Santa comes a calling

Santa Claus arrives on Dec. 24, 1907, at either the home of Antonin Zeleny or the Joseph Janecky Sr. Santa, who is not identified, has a cotton beard and a wicker laundry basket filled with packages. He is wearing a heavy fur coat and a fur hat.

Few things in this world capture the magic of childhood like Santa Claus. Dubbed “Father Christmas,” he’s the jolly old elf who keeps tabs on the kiddos throughout the year, and in return for good behavior, showers them with gifts on Christmas Eve. For most of us, this holiday tradition captivated our childhood and nurtured a sense of youthful innocence like nothing else. A question that’s raised, however, is where this annual ritual takes root, and just how much has it changed to evolve into the festive holiday tradition that we know so well.

A long time ago, in the 4th century A.D., there was a renowned Christian bishop in the Roman Empire. His name was St. Nicholas, and he was famous for his generosity, namely giving gifts to the poor — once going so far to give dowries to three impoverished girls so they would not have to become prostitutes.

A faithful Christian, Nicholas devoted his life to God and did so at a young age. His exploits and his deeds earned him a day on the calendar, St. Nicholas Day, Dec. 6. As early as the Middle Ages, children were said to be visited by St. Nicholas and given gifts on the eve of his holiday. For many, St. Nicholas would not enter the home, but rather drop toys down the chimney. In the Netherlands, people called St. Nicholas “Sinterklaas.”

In England, around the 16th century, there was a legendary gift giver called “Father Christmas.” He was said to be a large, bearded man dressed in fur-lined green robes and personified the season with joy, peace, wine and feasting. Those familiar with Charles Dickens’s “A Christmas Carol” may note that the ghost of Christmas Present is modeled after Father Christmas.

By the 18th century, the tradition of an annual gift giver during Christmas began to gain more popularity. European culture began to merge St. Nicholas and Father Christmas into one holiday figure that became known as Santa Claus, a phonetic deviation from “Sinterklaas.” He was first pictured as a robust little man in sailor’s clothing with a pipe between his teeth.

A more modern version of Santa Claus was born in 1823 in the poem “A Visit From St. Nicholas,” known today as “The Night Before Christmas.” In this poem, St. Nick is portrayed as a plump, chubby, and “jolly old elf.” It was here that Santa began riding in the night in a flying sleigh pulled by eight reindeer, their names being published for the first time ever. The poem made Santa Claus one of the most famous figures of the Christmas season, prompting many sketches and other works of art that depicted the man. The most prominent drawing was done by cartoonist Thomas Nast who is credited with not only providing a more modern version of Santa, but the story of Santa and Mrs. Claus living in the North Pole.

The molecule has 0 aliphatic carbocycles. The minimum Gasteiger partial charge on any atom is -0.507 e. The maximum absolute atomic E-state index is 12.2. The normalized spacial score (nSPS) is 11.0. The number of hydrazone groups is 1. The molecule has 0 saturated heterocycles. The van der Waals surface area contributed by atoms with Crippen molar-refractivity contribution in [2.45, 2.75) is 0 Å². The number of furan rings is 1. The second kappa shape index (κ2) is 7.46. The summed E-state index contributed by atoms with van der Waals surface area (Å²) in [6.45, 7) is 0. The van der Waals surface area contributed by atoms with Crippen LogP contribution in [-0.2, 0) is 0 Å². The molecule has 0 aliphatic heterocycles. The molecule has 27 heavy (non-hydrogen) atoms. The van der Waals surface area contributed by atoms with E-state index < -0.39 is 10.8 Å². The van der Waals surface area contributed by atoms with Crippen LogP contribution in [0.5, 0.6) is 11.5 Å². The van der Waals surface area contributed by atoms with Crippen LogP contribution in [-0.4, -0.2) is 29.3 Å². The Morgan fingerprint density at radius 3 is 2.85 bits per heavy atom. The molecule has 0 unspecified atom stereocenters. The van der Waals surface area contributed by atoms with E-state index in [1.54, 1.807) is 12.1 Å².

As you know, there are several Christmas Eve rituals associated with Santa Claus, such as laying out cookies and milk. In Britain and Australia, it was common to leave beer, sherry or minced pies out. In Scandinavian traditions, children often left rice porridge. In Ireland, it was common to set out milk and a plate of minced pies.

By the 1930s, Santa Claus would go through a bit of a modern makeover to resemble the figure we know so well today. He was adopted by The Coca-Cola Company as a holiday mascot. Further bolstering Santa’s association with charity, volunteers for the Salvation Army began dressing as St. Nick and became part of a fundraising drive for needy families, one that still carries on into the 21st century.

For most of history, it was presumed that Santa handmade toys himself. At some point in the early 20th century an idea emerged that elves made the toys in a workshop. Interestingly, the elves have evolved as well, advancing from tinker-style builders to assembly line workers in 21st century depictions in movies such as “Elf.”

There’s no doubt that Santa Claus has made some major changes throughout history. One thing that has always remained unchanged, however, is the innocence and giving nature that this time-honored Christmas tradition represents. Today, in a world turned upside down with social unrest, old St. Nicholas remains a shining symbol of purity and generosity.

On a side note, Santa and Mrs. Claus will be at the museum on Thursday, Dec. 2, as part of our Magic of Christmas event. He will be available 6:30-8 p.m. and accompanied by a photographer to capture some precious moments with St. Nick and the kiddos who come to see him. This event is free and the public is welcome.

Brian Haines is executive director of the McLeod County Historical Society and Museum, 380 School Road N.W., Hutchinson. The museum is open 10 a.m.-4 p.m. Monday through Friday, 1-4 p.m. Saturday and by appointment. Admission is free. For more information, call the museum at 320-587-2109.